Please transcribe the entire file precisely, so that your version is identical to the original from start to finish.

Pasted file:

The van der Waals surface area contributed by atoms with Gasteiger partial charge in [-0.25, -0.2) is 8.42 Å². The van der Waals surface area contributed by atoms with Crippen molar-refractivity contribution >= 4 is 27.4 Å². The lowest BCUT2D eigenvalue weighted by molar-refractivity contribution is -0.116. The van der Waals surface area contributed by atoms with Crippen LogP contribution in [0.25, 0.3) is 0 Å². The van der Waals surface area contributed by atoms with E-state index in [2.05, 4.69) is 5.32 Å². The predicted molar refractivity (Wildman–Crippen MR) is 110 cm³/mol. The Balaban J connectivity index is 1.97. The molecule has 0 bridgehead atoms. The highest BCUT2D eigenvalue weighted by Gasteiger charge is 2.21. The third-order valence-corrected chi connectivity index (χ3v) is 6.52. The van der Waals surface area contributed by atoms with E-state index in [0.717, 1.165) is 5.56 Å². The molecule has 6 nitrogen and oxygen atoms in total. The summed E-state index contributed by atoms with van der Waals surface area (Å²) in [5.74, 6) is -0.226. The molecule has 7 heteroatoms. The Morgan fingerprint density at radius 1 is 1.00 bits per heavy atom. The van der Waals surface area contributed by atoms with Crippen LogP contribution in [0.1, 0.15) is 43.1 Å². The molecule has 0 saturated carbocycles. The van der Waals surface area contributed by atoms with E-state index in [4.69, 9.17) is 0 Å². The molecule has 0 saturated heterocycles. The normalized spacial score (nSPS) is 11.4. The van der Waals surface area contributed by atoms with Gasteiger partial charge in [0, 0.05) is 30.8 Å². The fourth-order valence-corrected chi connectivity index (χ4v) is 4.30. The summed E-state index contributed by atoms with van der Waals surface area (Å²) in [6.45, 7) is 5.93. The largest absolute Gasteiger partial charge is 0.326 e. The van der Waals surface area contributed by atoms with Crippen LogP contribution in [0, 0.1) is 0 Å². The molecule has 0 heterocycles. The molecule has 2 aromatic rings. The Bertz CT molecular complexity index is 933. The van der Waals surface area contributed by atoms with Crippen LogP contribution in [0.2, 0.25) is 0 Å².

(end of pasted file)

The van der Waals surface area contributed by atoms with Gasteiger partial charge in [-0.25, -0.2) is 8.42 Å². The van der Waals surface area contributed by atoms with Crippen molar-refractivity contribution >= 4 is 27.4 Å². The lowest BCUT2D eigenvalue weighted by molar-refractivity contribution is -0.116. The van der Waals surface area contributed by atoms with Crippen LogP contribution in [0.25, 0.3) is 0 Å². The van der Waals surface area contributed by atoms with E-state index in [2.05, 4.69) is 5.32 Å². The predicted molar refractivity (Wildman–Crippen MR) is 110 cm³/mol. The Balaban J connectivity index is 1.97. The molecule has 0 bridgehead atoms. The highest BCUT2D eigenvalue weighted by Gasteiger charge is 2.21. The third-order valence-corrected chi connectivity index (χ3v) is 6.52. The van der Waals surface area contributed by atoms with E-state index in [0.717, 1.165) is 5.56 Å². The molecule has 6 nitrogen and oxygen atoms in total. The summed E-state index contributed by atoms with van der Waals surface area (Å²) in [5.74, 6) is -0.226. The molecule has 7 heteroatoms. The Morgan fingerprint density at radius 1 is 1.00 bits per heavy atom. The van der Waals surface area contributed by atoms with Crippen LogP contribution in [0.1, 0.15) is 43.1 Å². The molecule has 0 saturated carbocycles. The van der Waals surface area contributed by atoms with E-state index in [4.69, 9.17) is 0 Å². The molecule has 0 saturated heterocycles. The normalized spacial score (nSPS) is 11.4. The van der Waals surface area contributed by atoms with Gasteiger partial charge in [0, 0.05) is 30.8 Å². The fourth-order valence-corrected chi connectivity index (χ4v) is 4.30. The summed E-state index contributed by atoms with van der Waals surface area (Å²) in [6.45, 7) is 5.93. The largest absolute Gasteiger partial charge is 0.326 e. The van der Waals surface area contributed by atoms with Crippen LogP contribution in [0, 0.1) is 0 Å². The molecule has 0 heterocycles. The molecule has 2 aromatic rings. The Bertz CT molecular complexity index is 933. The van der Waals surface area contributed by atoms with Crippen LogP contribution in [0.2, 0.25) is 0 Å².